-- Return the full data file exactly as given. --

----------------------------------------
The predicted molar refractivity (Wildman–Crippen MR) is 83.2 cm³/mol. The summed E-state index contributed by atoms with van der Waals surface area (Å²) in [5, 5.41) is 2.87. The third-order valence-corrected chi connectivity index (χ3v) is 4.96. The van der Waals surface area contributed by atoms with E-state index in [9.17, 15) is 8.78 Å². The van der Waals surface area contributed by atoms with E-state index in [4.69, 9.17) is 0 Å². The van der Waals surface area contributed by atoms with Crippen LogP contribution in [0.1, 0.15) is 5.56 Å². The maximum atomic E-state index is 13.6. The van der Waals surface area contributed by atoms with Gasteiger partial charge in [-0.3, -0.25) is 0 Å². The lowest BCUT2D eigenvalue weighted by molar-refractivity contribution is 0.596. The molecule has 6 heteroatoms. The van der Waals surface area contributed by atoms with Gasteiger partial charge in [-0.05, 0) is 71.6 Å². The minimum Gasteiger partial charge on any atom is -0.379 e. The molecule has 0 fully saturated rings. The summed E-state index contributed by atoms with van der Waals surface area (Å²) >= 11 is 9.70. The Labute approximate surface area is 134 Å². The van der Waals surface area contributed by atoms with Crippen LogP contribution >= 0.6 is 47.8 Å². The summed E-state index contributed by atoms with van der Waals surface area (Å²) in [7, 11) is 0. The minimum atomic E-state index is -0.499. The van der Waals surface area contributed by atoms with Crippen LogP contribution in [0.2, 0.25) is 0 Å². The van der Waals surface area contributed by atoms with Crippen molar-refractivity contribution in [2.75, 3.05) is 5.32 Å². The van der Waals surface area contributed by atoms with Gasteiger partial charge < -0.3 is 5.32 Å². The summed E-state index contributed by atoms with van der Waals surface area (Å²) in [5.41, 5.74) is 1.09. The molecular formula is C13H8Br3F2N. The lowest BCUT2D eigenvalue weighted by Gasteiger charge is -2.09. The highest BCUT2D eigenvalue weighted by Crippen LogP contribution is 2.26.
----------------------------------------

The predicted molar refractivity (Wildman–Crippen MR) is 83.2 cm³/mol. The summed E-state index contributed by atoms with van der Waals surface area (Å²) in [5, 5.41) is 2.87. The third-order valence-corrected chi connectivity index (χ3v) is 4.96. The van der Waals surface area contributed by atoms with E-state index in [9.17, 15) is 8.78 Å². The van der Waals surface area contributed by atoms with E-state index in [4.69, 9.17) is 0 Å². The van der Waals surface area contributed by atoms with Crippen LogP contribution in [0.1, 0.15) is 5.56 Å². The maximum atomic E-state index is 13.6. The van der Waals surface area contributed by atoms with Gasteiger partial charge in [-0.3, -0.25) is 0 Å². The lowest BCUT2D eigenvalue weighted by molar-refractivity contribution is 0.596. The molecule has 6 heteroatoms. The van der Waals surface area contributed by atoms with Gasteiger partial charge in [-0.05, 0) is 71.6 Å². The minimum Gasteiger partial charge on any atom is -0.379 e. The molecule has 0 fully saturated rings. The summed E-state index contributed by atoms with van der Waals surface area (Å²) >= 11 is 9.70. The Labute approximate surface area is 134 Å². The van der Waals surface area contributed by atoms with Crippen LogP contribution >= 0.6 is 47.8 Å². The summed E-state index contributed by atoms with van der Waals surface area (Å²) in [7, 11) is 0. The minimum atomic E-state index is -0.499. The van der Waals surface area contributed by atoms with Crippen LogP contribution in [0.2, 0.25) is 0 Å². The van der Waals surface area contributed by atoms with Crippen molar-refractivity contribution in [2.75, 3.05) is 5.32 Å². The van der Waals surface area contributed by atoms with Gasteiger partial charge < -0.3 is 5.32 Å². The summed E-state index contributed by atoms with van der Waals surface area (Å²) in [5.41, 5.74) is 1.09. The molecular formula is C13H8Br3F2N. The lowest BCUT2D eigenvalue weighted by Gasteiger charge is -2.09. The highest BCUT2D eigenvalue weighted by Crippen LogP contribution is 2.26.